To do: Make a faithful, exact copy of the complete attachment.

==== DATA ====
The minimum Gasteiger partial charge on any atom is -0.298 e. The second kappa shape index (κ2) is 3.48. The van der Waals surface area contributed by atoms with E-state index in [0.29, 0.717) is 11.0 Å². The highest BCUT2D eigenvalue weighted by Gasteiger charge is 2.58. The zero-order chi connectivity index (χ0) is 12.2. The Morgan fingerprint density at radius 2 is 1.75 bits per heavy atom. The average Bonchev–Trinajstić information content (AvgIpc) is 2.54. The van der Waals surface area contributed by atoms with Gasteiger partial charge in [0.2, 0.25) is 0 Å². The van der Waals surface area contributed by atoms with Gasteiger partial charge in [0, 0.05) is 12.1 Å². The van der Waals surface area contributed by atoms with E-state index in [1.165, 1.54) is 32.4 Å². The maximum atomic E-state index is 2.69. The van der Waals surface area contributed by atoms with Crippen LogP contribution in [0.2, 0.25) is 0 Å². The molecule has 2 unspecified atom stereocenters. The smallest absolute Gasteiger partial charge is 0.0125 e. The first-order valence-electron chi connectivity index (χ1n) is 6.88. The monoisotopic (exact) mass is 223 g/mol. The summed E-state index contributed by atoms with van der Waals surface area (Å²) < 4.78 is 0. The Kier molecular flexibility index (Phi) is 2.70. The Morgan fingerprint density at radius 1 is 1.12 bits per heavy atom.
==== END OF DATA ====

The minimum Gasteiger partial charge on any atom is -0.298 e. The second kappa shape index (κ2) is 3.48. The van der Waals surface area contributed by atoms with E-state index in [0.29, 0.717) is 11.0 Å². The highest BCUT2D eigenvalue weighted by Gasteiger charge is 2.58. The zero-order chi connectivity index (χ0) is 12.2. The Morgan fingerprint density at radius 2 is 1.75 bits per heavy atom. The average Bonchev–Trinajstić information content (AvgIpc) is 2.54. The van der Waals surface area contributed by atoms with Gasteiger partial charge in [0.2, 0.25) is 0 Å². The van der Waals surface area contributed by atoms with Gasteiger partial charge in [0, 0.05) is 12.1 Å². The van der Waals surface area contributed by atoms with E-state index in [1.165, 1.54) is 32.4 Å². The maximum atomic E-state index is 2.69. The van der Waals surface area contributed by atoms with Crippen LogP contribution in [0.2, 0.25) is 0 Å². The molecule has 2 unspecified atom stereocenters. The smallest absolute Gasteiger partial charge is 0.0125 e. The first-order valence-electron chi connectivity index (χ1n) is 6.88. The monoisotopic (exact) mass is 223 g/mol. The summed E-state index contributed by atoms with van der Waals surface area (Å²) < 4.78 is 0. The Kier molecular flexibility index (Phi) is 2.70. The Morgan fingerprint density at radius 1 is 1.12 bits per heavy atom.